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Cleveland, Ohio-based Eaton Corporation announced plans to build an $80 million data center in the Kingbrook Commerce Park in Simpsonville, the Shelby County Industrial and Development Foundation announced Tuesday.
"It's not everyday we get a Fortune 500 company," said Libby Adams, executive director of the industrial foundation.
Eaton told the industrial foundation it plans to build a 90,000 square foot facility in Simpsonville and a twin data center in Jefferson County. The data center here will employ 15-20 full-time workers with a payroll of $1.1 million to $1.5 million and benefits worth approximately 24 percent of payroll. Workers will include a data center manager, analysts and engineers. The Simpsonville facility will be built on about 20 acres of land off the new entrance to Kingbrook from U. S. 60.
Eaton has 203 manufacturing sites in 30 countries and is involved in the automotive, trucking, electrical and fluid power industries. The company had sales of $13 billion in 2007.
According to literature provided by the company, Eaton's IT needs are increasing while its existing data centers are outmoded and in need of expansion. The company wanted to build the two centers within 30 miles of each other. It had looked at sites in Georgia, Kansas, Ohio, North Carolina, New Mexico and South Carolina before picking the sites in Shelby and Jefferson counties.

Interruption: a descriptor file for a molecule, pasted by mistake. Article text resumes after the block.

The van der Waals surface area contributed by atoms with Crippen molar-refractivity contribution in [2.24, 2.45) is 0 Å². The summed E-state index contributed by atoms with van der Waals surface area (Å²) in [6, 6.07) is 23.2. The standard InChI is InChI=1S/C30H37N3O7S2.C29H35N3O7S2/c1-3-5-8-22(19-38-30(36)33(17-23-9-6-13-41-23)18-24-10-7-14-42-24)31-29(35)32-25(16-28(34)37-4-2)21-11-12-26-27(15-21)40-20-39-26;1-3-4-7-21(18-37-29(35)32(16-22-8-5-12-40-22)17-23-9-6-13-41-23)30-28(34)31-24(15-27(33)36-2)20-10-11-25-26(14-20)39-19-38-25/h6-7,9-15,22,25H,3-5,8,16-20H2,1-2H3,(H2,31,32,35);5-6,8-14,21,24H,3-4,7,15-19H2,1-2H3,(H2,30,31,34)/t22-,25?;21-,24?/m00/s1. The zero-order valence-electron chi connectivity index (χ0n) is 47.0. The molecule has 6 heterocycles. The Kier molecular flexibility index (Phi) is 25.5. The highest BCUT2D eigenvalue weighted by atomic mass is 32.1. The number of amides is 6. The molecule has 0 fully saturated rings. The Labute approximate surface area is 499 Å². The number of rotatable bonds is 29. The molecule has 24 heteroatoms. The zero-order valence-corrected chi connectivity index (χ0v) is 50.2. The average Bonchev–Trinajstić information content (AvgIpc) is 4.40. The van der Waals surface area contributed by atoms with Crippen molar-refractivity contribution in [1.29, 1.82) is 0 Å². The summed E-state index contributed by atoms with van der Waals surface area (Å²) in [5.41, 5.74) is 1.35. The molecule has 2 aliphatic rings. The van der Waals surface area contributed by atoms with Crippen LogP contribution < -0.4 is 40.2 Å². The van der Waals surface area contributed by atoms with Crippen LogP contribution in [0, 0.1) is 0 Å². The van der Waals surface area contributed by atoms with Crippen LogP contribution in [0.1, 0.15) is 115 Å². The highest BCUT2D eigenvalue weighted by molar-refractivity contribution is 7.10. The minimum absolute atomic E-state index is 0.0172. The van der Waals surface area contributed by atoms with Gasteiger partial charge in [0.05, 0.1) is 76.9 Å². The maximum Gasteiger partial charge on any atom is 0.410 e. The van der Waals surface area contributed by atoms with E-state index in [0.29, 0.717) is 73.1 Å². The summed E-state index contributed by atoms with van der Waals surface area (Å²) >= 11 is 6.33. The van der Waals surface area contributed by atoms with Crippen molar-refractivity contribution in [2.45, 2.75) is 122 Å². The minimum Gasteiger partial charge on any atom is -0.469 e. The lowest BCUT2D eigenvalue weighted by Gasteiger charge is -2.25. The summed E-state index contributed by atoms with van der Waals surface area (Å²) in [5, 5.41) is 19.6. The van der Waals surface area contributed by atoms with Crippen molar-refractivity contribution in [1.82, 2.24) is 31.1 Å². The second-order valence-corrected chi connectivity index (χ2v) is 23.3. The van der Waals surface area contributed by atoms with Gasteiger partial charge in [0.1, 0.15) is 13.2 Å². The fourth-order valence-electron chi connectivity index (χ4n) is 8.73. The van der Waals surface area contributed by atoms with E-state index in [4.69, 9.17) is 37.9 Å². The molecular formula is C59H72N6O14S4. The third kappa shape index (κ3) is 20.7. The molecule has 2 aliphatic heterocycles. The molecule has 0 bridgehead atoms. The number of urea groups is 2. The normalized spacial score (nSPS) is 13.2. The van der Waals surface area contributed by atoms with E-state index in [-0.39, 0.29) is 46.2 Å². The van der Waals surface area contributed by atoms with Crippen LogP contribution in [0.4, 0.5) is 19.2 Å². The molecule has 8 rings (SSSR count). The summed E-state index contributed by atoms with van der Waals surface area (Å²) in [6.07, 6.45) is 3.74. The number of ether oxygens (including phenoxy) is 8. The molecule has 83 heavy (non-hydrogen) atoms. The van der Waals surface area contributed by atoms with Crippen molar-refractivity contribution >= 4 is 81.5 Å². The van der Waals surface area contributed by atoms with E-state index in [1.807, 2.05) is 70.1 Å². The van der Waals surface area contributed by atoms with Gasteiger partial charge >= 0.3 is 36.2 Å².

Shelby County Industrial and Development Foundation President Bobby Hudson said Jefferson and Shelby counties worked together to land the projects in the respective counties. Officials from Shelby County, including Judge-Executive Rob Rothenburger, Shelbyville Mayor Tom Hardesty and Simpsonville Mayor Steve Eden worked with officials from Jefferson County, including Mayor Jerry Abramson, and Greater Louisville Inc. to land the project, Hudson said. The officials had been working on the project since late winter of this year and learned they landed Eaton about a month ago, he said.
"People didn't think Shelby County and Jefferson County could work together, but we worked hand-in-hand," Hudson said.
Initially, the company was looking at three sites in Shelby County, Hudson said.
Fiscal Court magistrates were asked at their meeting Tuesday night (Sept. 2) to approve a resolution allowing Eaton to apply for an industrial revenue bond for both the Shelby County and Jefferson County facilities. Results of that vote were not in by press-time.
Hudson said the landing of Eaton "puts Shelby County on the map."
"This is a real coup," Hudson said. "This is the big fish."